Book III: The Moral Ideal and Moral Progress.

Chapter I: Good and Moral Good.


The statement that the distinction between the good and bad will must lie at the basis of any system of Ethics, and the further statement that this distinction itself must depend on the nature of the objects willed, would in some sense or other be accepted by all recognised schools of moralists, but they would be accepted in very different senses. On the one side the modern Utilitarian would only accept the former statement in the sense that, unless an action is done intentionally, it is not the subject of moral predicates. The action, in his view, derives its moral quality not from the motive or character which it expresses, but from the effects which it produces. Those effects, indeed, do not entitle the act to be reckoned morally good or bad, unless it is one which the agent intends or wills to do; but, given the intentional act, it is not on the motive which leads to its being intended, but on its effects in the way of pleasure or pain, that its morality depends. This is very plainly put by J. S. Mill: The morality of the action depends entirely upon the intention—that is, upon what the agent wills to do. But the motive, that is, the feeling which makes him will so to do, when it makes no difference in the act, makes none in the morality: though it makes a great difference in our moral estimation of the agent, especially if it indicates a good or bad habitual disposition—a bent of character from which useful or from which hurtful actions are likely to arise. In other words, while there are two distinct objects of moral approbation or disapprobation, or two objects which admit of the designation morally good or bad, (a) intentional action, (b) the motive or character of an agent, the latter is only to be judged relatively to its effects as producing pleasure or pain. The motive or character is morally good, if likely on the whole to issue in intentional actions which are good in the sense of producing on the whole, one person taken with another and one time with another, an excess of pleasure over pain. (§155 ¶1)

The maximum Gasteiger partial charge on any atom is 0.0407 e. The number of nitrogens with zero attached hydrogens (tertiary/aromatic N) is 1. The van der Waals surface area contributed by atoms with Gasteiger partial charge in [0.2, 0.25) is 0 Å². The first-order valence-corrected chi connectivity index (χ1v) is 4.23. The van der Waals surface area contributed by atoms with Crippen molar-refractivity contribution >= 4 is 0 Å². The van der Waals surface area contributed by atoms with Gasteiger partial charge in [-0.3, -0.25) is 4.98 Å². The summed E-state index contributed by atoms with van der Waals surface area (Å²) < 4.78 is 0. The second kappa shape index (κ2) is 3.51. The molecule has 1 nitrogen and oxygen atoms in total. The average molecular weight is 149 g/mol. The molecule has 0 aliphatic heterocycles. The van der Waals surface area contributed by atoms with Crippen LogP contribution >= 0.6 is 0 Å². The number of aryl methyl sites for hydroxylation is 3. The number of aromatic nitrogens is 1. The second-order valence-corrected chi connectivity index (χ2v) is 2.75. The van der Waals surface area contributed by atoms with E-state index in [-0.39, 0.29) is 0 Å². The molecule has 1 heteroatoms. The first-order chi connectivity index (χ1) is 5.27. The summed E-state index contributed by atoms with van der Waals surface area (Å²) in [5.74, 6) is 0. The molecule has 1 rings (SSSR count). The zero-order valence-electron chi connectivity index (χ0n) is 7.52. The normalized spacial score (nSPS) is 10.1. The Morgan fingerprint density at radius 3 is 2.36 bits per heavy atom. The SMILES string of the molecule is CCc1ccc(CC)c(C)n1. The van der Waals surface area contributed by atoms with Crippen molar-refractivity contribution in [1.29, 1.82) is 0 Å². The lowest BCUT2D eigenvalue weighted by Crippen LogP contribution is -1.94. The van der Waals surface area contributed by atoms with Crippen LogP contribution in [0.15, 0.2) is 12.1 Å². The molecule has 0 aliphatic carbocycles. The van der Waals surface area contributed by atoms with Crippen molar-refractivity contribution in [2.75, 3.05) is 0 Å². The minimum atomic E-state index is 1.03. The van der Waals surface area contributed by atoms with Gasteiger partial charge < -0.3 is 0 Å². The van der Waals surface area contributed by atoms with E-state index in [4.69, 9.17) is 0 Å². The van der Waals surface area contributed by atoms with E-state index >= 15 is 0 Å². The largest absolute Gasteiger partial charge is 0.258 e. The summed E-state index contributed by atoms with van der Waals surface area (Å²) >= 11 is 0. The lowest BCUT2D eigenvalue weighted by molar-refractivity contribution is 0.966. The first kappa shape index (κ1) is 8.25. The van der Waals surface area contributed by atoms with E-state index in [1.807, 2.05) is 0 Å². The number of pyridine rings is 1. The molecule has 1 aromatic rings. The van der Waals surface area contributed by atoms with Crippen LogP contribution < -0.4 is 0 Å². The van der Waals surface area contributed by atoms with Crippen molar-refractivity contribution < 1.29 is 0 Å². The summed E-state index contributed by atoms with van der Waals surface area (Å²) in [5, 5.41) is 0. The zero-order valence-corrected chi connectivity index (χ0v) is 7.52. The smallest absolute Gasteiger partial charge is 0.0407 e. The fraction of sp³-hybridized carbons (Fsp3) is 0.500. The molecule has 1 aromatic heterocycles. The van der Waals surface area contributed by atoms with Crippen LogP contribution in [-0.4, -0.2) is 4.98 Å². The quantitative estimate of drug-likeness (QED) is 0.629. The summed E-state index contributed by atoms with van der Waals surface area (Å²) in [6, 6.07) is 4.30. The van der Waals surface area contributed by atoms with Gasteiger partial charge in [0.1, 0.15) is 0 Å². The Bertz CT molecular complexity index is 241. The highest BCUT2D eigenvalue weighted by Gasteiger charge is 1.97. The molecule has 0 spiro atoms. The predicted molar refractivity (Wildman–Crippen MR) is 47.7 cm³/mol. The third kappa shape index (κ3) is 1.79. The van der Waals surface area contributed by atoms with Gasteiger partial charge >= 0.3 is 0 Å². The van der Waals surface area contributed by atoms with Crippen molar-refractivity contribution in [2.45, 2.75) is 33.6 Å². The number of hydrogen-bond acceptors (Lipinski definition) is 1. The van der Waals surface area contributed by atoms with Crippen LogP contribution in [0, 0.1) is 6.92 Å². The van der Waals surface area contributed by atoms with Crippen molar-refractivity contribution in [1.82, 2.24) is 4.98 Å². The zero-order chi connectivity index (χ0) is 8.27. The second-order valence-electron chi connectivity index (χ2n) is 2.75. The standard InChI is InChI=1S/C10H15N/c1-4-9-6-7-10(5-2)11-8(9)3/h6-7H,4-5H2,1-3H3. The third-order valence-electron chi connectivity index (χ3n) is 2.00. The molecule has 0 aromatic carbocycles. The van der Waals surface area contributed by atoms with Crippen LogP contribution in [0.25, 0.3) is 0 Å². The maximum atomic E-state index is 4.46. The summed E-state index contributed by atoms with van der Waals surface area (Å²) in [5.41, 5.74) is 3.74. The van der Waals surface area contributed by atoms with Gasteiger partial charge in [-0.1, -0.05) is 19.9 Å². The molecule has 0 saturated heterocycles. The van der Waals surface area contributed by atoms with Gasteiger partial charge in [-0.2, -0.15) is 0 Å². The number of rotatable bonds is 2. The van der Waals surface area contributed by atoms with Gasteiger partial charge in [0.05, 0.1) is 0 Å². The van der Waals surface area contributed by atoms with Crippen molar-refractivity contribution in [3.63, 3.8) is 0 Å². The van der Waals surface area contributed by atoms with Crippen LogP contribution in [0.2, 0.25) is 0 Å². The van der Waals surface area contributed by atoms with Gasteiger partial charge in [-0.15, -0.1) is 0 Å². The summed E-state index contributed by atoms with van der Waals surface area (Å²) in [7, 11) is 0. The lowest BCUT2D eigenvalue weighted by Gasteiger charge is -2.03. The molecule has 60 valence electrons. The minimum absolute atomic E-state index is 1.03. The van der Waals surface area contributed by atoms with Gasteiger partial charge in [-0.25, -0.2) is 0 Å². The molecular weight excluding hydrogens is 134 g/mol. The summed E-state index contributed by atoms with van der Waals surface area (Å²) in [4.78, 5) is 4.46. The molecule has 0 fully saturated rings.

Clearly, upon this view, our statement that Ethics is founded on the distinction between the good and the bad will could only be accepted under the proviso that by good and bad will is understood good and bad intentional action, and further that intentional action is understood to be good or bad according to its relation to an ultimate good and evil, which are constituted not by any kind of action, intention, or character, but by pleasure and pain. The other statement that the distinction between the good and bad will must depend on the nature of the objects willed would be subjected by the Utilitarian to a similar qualification. He could accept it if by will is understood intention, and if by the objects willed are understood the effects of the intentional act in the way of producing pleasure and pain. If by will is meant habitual disposition, and by objects willed motives, he could only accept the statement on the understanding that the nature of the objects willed is itself taken to depend on the tendency of the motives to issue in actions productive of a preponderance of pleasure or pain as the case may be. (§155 ¶2)

It is in a precisely opposite sense that the propositions in question would have to be understood, in order to be approved by a strict follower of Kant. With him an act of will would never be understood merely of an intention to do a certain deed, in abstraction from the motive or object for the sake of which the deed is done; and with him again the good will is good, not in virtue of any effects extrinsic to it, but in virtue of what it is in itself, not as a means, but as an absolute end. The first of the above statements, therefore, he would accept in the sense which it naturally bears. In the second he might see a loophole for error. To say that a will is good in virtue of the nature of the objects willed, does not exclude the notion that it may be good in virtue of desired effects other than its own goodness, or as directed to objects which are willed otherwise than for the reason of their being prescribed by a universal practical law. So far as the statement in question is understood according to any such notion as this, Kant—at any rate if interpreted according to the reiterated letter of his doctrine—would reckon it fundamentally erroneous. (§155 ¶3)